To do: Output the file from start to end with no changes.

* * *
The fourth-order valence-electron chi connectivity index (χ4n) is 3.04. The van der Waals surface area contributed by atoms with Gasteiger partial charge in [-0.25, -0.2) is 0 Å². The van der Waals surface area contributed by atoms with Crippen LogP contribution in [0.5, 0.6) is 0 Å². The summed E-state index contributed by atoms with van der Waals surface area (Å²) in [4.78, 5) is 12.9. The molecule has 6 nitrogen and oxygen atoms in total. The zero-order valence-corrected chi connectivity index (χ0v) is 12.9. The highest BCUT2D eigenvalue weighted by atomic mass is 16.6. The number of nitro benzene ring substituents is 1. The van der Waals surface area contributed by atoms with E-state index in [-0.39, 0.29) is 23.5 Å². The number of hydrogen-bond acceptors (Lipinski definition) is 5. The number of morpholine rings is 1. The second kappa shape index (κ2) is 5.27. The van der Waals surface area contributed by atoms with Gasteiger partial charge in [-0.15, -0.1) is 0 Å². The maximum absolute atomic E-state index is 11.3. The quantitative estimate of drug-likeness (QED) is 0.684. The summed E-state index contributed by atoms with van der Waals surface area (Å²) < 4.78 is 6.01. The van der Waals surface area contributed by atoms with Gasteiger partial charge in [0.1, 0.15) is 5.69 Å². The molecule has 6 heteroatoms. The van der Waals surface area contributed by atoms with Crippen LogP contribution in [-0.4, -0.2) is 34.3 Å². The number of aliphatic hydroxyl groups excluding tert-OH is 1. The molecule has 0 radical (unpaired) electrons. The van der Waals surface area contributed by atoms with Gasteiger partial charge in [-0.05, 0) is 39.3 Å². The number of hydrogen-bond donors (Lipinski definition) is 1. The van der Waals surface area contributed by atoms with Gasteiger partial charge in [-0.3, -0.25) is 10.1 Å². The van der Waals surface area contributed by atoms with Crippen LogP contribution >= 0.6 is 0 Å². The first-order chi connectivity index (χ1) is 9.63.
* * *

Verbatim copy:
The fourth-order valence-electron chi connectivity index (χ4n) is 3.04. The van der Waals surface area contributed by atoms with Gasteiger partial charge in [-0.25, -0.2) is 0 Å². The van der Waals surface area contributed by atoms with Crippen LogP contribution in [0.5, 0.6) is 0 Å². The summed E-state index contributed by atoms with van der Waals surface area (Å²) in [4.78, 5) is 12.9. The molecule has 6 nitrogen and oxygen atoms in total. The zero-order valence-corrected chi connectivity index (χ0v) is 12.9. The highest BCUT2D eigenvalue weighted by atomic mass is 16.6. The number of nitro benzene ring substituents is 1. The van der Waals surface area contributed by atoms with E-state index in [-0.39, 0.29) is 23.5 Å². The number of hydrogen-bond acceptors (Lipinski definition) is 5. The number of morpholine rings is 1. The second kappa shape index (κ2) is 5.27. The van der Waals surface area contributed by atoms with Gasteiger partial charge in [-0.15, -0.1) is 0 Å². The maximum absolute atomic E-state index is 11.3. The quantitative estimate of drug-likeness (QED) is 0.684. The summed E-state index contributed by atoms with van der Waals surface area (Å²) < 4.78 is 6.01. The van der Waals surface area contributed by atoms with Gasteiger partial charge in [0.1, 0.15) is 5.69 Å². The molecule has 6 heteroatoms. The van der Waals surface area contributed by atoms with Crippen LogP contribution in [-0.4, -0.2) is 34.3 Å². The number of aliphatic hydroxyl groups excluding tert-OH is 1. The molecule has 0 radical (unpaired) electrons. The van der Waals surface area contributed by atoms with Gasteiger partial charge in [-0.05, 0) is 39.3 Å². The number of hydrogen-bond donors (Lipinski definition) is 1. The van der Waals surface area contributed by atoms with Gasteiger partial charge in [-0.3, -0.25) is 10.1 Å². The van der Waals surface area contributed by atoms with Crippen LogP contribution >= 0.6 is 0 Å². The first-order chi connectivity index (χ1) is 9.63.